19 July 2004

Exciting and Optimistic

"I would probably be dead now were it not for the Internet."

That is how Jerry Mayfield put it when interviewed recently by Reuters about his exciting adventure.

Jerry Mayfield has been diagnosed with chronic myeloid leukemia or CML since March 1999. CML is a slowly progressing cancer of the blood that specifically targets white blood cells or WBCs. Patients with CML are usually in the middle age group, and average age of these patients when seen in clinics is about 55 years, but it also occurs in the younger patients. Though a rare form of cancer, about 6,000 CML patients are diagnosed in the US each year. In the Philippines, about 700-1,000 Filipinos have this disease.

For CML patients to survive, the usual hope for treatment is a bone marrow transplant (BMT), but if you have no donor --- usually a family member --- and if you can not cough up money in the 6-figure range, better prepare yourself for the afterlife. Another bad news is that even if you had both, cases of non-matching siblings are very common and these patients still succumb to the disease after the transplant. The BMT also has to be performed within a year after diagnosis to prevent the cancer from spreading.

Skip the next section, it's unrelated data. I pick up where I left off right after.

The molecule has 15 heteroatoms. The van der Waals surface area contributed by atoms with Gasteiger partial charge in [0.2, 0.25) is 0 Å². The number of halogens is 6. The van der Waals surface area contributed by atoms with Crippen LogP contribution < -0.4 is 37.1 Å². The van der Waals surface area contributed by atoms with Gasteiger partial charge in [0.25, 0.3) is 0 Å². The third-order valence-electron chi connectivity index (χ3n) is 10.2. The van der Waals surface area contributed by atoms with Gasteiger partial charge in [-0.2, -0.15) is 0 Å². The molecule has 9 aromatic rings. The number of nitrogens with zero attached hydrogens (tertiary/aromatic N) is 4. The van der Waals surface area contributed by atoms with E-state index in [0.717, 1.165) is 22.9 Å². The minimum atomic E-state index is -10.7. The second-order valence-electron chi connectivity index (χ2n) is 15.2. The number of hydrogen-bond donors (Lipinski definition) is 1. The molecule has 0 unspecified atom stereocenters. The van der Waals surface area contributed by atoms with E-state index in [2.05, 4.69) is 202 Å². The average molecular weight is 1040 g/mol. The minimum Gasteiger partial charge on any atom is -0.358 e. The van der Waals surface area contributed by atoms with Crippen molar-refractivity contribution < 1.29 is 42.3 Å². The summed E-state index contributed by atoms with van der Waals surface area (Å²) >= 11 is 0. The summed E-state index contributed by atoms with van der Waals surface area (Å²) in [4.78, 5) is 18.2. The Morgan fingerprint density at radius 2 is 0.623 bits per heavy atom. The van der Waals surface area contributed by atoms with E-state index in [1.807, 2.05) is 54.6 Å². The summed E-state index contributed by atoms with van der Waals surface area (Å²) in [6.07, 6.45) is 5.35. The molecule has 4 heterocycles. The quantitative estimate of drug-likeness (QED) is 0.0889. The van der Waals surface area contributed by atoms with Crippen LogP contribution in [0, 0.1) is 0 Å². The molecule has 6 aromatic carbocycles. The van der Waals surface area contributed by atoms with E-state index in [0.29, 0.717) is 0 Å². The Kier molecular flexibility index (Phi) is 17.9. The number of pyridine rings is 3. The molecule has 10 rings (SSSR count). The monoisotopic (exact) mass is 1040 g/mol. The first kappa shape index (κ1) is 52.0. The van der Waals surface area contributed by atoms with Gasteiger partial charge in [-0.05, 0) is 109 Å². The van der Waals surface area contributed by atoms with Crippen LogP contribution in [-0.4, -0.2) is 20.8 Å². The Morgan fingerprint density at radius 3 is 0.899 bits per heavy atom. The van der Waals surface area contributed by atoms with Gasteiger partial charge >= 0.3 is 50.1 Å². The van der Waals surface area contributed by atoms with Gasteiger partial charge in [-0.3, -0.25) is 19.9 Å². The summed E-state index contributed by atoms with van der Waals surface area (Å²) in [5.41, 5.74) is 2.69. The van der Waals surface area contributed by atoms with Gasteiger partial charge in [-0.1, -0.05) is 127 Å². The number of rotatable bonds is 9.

Since 2001, however, there came Novartis' Gleevec or imatinib, which is today's gold standard drug for CML. The results have been dramatic recovery for majority of patients, but 1/5th of them --- Jerry Mayfield included --- become resistant to it and relapse.

In the Philippines, one tablet of Gleevec (marketed as Glivec here) costs around P1,300 and sometimes a patient may need anywhere from 4 to 8 tablets per day. Monthly therefore, a CML patient wanting to get well needs more than P320,000 ($5,660) in order to live a bit longer.

In the Reuters' interview, Jerry said:
"When I was first diagnosed in 1999 I went to my local doctor, then went over to Shreveport to see a transplant doctor. They said a (bone marrow) transplant was my only option. I remember asking the doctor was there anything experimental out there and he looked me in the eye and said no. I went straight home and went on the Internet and immediately found a Web Site where they were discussing Gleevec. Had I not had the Internet and just took his word for it, I would probably be dead by now."
He took Gleevec, and it helped for sometime, until his cancer cells developed a mutation that allowed them to evade Gleevec's grasp.

He then enrolled in an experimental trial for the next-generation Gleevec, under Bristol-Myers Squibb, for an experimental drug known now only as BMS-354825. This new drug is designed to overcome the flaws in Gleevec, and to help people precisely like Jerry.

He wants people to know about it. So, he blogs about it.

Check it out --- Jerry's Diary.

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